US, Russia agree to reduce nuclear arsenal


London : US President Barack Obama and his Russian counterpart Dmitry Medvedev agreed Wednesday to draw up a new deal on nuclear disarmament, when they met in London ahead of Thursday’s summit of Group of 20 (G20) leading world economies.

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Both presidents pledged to “move further along the path of reducing and limiting strategic offensive arms,” in a joint statement issued after their first meeting since Obama’s inauguration.

The US president further accepted an invitation to visit Moscow in July, to assess progress towards the new deal that would replace a US-Russian strategic weapons reduction programme which expires at the end of 2009.

Under the START programme, in place since 1994, the two countries have already agreed to a strategic arsenal of no more than 6,000 warheads and 1,600 carrier missiles.

Wednesday’s joint statement emphasized a commitment to build on the START programme, which had “completely fulfilled its intended purpose,” as well as further scaling back nuclear stockpiles held by Russia and the US.

The new deal would aim to “mutually enhance the security” of Russia and the US, according to the agreement signed by both parties.

Ahead of Wednesday’s talks, Obama had acknowledged “years of drift” in relations between Washington and Moscow. He said cooperation over nuclear reduction was a “good place to start” in forging closer ties.

Speaking imminently before his meeting with the Russian president, Obama had made no attempt to hide that the two powers didn’t always see eye to eye.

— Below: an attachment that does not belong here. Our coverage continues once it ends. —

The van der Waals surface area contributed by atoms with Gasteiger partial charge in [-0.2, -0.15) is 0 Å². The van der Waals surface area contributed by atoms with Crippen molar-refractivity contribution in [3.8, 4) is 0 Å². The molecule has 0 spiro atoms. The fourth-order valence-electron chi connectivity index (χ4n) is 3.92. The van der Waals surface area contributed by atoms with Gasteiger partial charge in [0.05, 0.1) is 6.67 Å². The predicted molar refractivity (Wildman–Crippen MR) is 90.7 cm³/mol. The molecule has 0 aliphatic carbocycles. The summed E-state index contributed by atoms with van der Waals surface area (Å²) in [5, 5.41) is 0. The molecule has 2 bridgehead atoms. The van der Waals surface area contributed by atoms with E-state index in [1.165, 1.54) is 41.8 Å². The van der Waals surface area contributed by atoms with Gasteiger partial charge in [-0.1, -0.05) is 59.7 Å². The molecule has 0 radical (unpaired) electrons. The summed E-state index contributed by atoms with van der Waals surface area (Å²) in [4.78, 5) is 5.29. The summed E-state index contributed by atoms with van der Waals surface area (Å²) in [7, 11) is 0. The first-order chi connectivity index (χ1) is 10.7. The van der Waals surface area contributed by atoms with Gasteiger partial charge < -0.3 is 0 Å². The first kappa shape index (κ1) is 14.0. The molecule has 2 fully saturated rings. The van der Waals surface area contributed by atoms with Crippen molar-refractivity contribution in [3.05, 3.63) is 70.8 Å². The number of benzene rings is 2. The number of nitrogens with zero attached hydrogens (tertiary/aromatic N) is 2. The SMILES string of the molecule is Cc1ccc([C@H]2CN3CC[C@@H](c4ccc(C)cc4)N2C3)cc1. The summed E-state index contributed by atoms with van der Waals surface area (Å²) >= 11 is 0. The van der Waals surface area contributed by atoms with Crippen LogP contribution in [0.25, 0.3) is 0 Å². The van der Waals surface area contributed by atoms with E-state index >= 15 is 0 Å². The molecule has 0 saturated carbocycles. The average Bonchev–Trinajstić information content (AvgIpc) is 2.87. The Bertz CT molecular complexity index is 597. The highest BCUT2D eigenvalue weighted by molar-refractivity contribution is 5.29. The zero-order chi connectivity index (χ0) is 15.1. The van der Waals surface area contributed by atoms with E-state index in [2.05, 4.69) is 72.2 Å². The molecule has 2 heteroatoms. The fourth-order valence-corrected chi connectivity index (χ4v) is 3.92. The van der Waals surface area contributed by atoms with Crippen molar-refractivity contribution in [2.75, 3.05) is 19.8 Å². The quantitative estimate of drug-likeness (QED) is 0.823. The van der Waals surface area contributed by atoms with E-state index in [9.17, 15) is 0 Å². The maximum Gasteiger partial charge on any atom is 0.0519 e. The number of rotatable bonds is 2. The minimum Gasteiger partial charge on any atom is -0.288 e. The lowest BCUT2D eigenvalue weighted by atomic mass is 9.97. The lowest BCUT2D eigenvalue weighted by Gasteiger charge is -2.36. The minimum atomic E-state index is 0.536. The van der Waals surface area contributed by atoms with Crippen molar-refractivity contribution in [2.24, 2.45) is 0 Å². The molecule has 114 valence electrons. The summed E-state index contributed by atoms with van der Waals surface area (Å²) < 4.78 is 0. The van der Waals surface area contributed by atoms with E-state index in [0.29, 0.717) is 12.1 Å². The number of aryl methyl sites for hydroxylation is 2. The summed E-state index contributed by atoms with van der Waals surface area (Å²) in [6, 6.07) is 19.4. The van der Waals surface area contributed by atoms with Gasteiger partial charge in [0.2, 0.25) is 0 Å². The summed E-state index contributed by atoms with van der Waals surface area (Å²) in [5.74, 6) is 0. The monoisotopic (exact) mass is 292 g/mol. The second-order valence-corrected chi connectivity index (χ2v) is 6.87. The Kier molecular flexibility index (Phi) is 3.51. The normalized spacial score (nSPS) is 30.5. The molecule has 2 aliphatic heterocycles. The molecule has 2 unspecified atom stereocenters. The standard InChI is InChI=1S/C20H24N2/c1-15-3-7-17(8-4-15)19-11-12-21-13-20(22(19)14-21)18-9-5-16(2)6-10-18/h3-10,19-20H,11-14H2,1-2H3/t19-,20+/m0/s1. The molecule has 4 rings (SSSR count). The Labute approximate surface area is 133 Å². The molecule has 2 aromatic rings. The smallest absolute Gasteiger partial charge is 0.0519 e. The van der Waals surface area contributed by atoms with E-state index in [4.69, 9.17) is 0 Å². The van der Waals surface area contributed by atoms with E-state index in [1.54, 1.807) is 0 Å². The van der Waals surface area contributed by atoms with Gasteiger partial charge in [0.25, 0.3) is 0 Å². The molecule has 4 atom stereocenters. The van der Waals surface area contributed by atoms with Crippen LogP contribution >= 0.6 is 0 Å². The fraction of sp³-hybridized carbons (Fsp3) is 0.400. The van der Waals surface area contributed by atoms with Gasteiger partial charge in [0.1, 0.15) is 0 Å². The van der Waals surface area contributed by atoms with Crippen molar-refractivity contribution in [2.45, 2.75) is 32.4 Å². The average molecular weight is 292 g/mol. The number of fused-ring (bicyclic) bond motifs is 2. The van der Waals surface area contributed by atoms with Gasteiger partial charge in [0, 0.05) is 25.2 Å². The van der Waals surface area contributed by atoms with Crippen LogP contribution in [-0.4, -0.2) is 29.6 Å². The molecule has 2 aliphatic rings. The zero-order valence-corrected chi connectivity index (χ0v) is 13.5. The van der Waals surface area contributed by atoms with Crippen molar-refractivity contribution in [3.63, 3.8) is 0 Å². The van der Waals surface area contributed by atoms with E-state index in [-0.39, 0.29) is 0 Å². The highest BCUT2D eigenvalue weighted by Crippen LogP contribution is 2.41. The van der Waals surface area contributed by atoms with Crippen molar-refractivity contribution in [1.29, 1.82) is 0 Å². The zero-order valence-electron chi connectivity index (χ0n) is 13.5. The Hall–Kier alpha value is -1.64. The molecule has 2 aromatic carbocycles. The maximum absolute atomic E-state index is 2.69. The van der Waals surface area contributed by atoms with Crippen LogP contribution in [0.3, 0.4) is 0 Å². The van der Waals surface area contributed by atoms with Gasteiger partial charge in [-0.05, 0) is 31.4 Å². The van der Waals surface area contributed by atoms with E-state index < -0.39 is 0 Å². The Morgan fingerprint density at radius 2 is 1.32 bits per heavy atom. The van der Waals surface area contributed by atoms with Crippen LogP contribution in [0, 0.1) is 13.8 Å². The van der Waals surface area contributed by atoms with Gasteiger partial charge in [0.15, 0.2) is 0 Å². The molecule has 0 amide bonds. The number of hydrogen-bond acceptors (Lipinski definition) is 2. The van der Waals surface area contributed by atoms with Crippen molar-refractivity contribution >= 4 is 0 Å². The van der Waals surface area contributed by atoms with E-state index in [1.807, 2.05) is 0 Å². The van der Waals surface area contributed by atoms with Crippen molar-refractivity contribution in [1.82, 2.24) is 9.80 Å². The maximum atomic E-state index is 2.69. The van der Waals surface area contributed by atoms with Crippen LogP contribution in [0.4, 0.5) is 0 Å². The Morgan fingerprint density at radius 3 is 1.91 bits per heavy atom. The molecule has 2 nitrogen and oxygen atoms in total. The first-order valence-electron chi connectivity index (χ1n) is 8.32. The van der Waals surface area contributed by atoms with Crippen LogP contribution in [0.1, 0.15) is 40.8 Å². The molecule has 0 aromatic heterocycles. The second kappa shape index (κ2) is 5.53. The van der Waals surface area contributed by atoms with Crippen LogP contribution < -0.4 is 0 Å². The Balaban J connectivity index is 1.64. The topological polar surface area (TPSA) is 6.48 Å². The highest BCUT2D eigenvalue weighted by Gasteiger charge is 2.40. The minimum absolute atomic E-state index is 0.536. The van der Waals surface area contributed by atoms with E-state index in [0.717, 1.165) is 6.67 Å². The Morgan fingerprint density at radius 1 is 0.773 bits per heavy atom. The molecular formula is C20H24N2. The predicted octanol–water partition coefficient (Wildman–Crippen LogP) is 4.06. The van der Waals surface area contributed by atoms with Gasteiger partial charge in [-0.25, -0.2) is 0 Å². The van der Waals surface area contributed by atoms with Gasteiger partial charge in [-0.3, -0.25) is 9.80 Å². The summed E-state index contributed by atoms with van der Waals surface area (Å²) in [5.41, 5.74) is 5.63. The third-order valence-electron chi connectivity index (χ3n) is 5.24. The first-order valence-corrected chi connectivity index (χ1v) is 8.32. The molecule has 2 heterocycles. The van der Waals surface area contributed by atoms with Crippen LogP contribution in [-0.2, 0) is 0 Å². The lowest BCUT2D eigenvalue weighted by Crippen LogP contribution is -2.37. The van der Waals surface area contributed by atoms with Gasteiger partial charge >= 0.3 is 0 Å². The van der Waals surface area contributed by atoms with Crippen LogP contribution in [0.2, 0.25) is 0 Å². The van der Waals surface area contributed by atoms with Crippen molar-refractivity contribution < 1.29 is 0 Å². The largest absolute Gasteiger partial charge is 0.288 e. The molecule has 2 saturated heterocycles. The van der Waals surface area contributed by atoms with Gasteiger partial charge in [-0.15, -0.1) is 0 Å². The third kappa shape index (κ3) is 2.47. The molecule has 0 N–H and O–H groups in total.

“There are real differences between the US and Russia, and I have no interest in papering those over,” the US president told a press conference.

A burning issue for the Obama administration is to prevent Iran from acquiring nuclear weapons. Russia plays a key role here, as the main supplier of technology and nuclear material which, Iran says, is purely for civil purposes.

Russia is at odds with the US over Washington’s plans to install a missile defence system in Poland and the Czech Republic, under a programme initiated by former president George W. Bush.

Other issues straining the relationship include US support for NATO to expand eastwards, notably the question of eventual membership of the trans-Atlantic alliance for Ukraine and Georgia.

Ahead of the meeting, Medvedev had repeated China’s call to reevaluate the dollar as reserve currency. Obama, on the other hand, had rejected China’s call to replace the dollar with a global reserve currency.

“We should also think together of whether it might be expedient to introduce a world supranational reserve currency, potentially under the aegis of the International Monetary Fund,” Medvedev told the Washington Post.

Despite these differences, Obama said Wednesday that there was also a lot of common ground between the two former Cold War superpowers, including fighting terrorism and boosting economic growth.

The US and Russia are both keen to rebuild relations that soured towards the end of the Bush administration, plummeting to a low point during Russia’s military intervention in Georgia in August last year.

Obama has defined nuclear disarmament as one of the key objectives for his presidency, while Russia recently suggested moving beyond current nuclear cutback commitments, in a meeting between the two countries’ foreign ministers.

Senior US administration officials said Wednesday’s meeting between the two presidents had pushed the talks forward, and that a series of milestones in coming months would pave the way to July’s Moscow summit.